In chapter 6 of “The Lord’s Supper” Chemitz emphasizes the need to take the simple, proper, and natural meaning of words in the Bible. He doesn’t say we need to take the literal meaning, though he argues for the literal meaning of the words of institution, because this is the simple, proper and natural reading of them.
I think this is very helpful instruction on how to read the Bible, especially in the fundamentalist culture we live in. Not every thing in the Bible is meant to be taken literally. Reading Revelation literally, for instance, will lead to many problems. Revelation is not meant to be read literally, the simple natural reading of Revelation is to understand that it is figurative, by its own admission. I remember once having a conversation with a Baptist Chaplain about this. Where he asked; why it is that I only read the Words of Institution literally, and not Revelation? I thought that to be a fairly stupid question. I wanted to ask back “Why do you read Revelation literally, when it is so obviously figurative, and not the Words of Institution? However the natural meaning of the words should be taken literally.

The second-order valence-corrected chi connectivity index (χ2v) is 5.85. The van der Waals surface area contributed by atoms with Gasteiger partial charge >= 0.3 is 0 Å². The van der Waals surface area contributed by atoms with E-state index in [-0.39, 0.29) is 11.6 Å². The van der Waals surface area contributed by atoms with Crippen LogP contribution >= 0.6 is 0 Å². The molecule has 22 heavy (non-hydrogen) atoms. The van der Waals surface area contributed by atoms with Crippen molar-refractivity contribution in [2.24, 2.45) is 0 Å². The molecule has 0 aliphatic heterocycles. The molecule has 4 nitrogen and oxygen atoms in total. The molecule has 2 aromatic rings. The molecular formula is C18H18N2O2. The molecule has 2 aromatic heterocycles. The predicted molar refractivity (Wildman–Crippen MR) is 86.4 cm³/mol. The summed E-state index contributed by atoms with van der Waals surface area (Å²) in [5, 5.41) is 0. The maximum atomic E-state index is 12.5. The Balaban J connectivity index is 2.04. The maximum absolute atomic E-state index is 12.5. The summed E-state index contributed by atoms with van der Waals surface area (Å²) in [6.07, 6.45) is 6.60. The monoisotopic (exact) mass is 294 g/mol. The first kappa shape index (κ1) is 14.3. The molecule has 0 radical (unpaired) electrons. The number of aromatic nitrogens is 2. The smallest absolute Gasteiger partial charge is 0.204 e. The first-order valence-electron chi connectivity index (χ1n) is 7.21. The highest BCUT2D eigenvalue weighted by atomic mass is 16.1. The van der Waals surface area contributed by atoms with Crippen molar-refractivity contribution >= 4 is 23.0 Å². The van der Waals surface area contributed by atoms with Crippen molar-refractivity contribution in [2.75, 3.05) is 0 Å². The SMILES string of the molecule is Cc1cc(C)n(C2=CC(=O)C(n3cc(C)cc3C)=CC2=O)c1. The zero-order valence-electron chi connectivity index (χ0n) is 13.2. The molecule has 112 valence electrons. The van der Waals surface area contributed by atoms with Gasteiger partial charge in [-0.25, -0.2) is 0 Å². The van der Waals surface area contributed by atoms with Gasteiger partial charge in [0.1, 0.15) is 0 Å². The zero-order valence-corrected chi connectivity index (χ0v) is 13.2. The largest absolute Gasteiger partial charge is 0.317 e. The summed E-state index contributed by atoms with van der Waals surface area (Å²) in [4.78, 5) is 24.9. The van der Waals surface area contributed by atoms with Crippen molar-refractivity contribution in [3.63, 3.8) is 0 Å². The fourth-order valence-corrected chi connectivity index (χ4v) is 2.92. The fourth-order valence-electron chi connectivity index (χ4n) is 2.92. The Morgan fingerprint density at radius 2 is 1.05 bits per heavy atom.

The very context of the Words of Institution, which Christ calls his Testament, makes it clear that these words are to be taken literally. This was the night in which Christ was betrayed. He was facing his immanent death, it was a sorrowful occasion. He took the occasion to distribute his wealth, the forgiveness of sins, to his followers. Furthermore, there is no reason to take them any other way than literally. I find it a telling indication of some ones faith when they tell me it is impossible for Christ to give his body and blood in the Lord’s Supper. I have always been of the opinion that nothing is impossible for God. Some say it isn’t impossible but it is gross. So they want to make it a symbol, but then doesn’t it symbolize something as equally gross? In fact, it is not gross. It is beautiful. It is Christ inviting us to partake in the sacrifice He gave for us, to eat him as our Passover Lamb.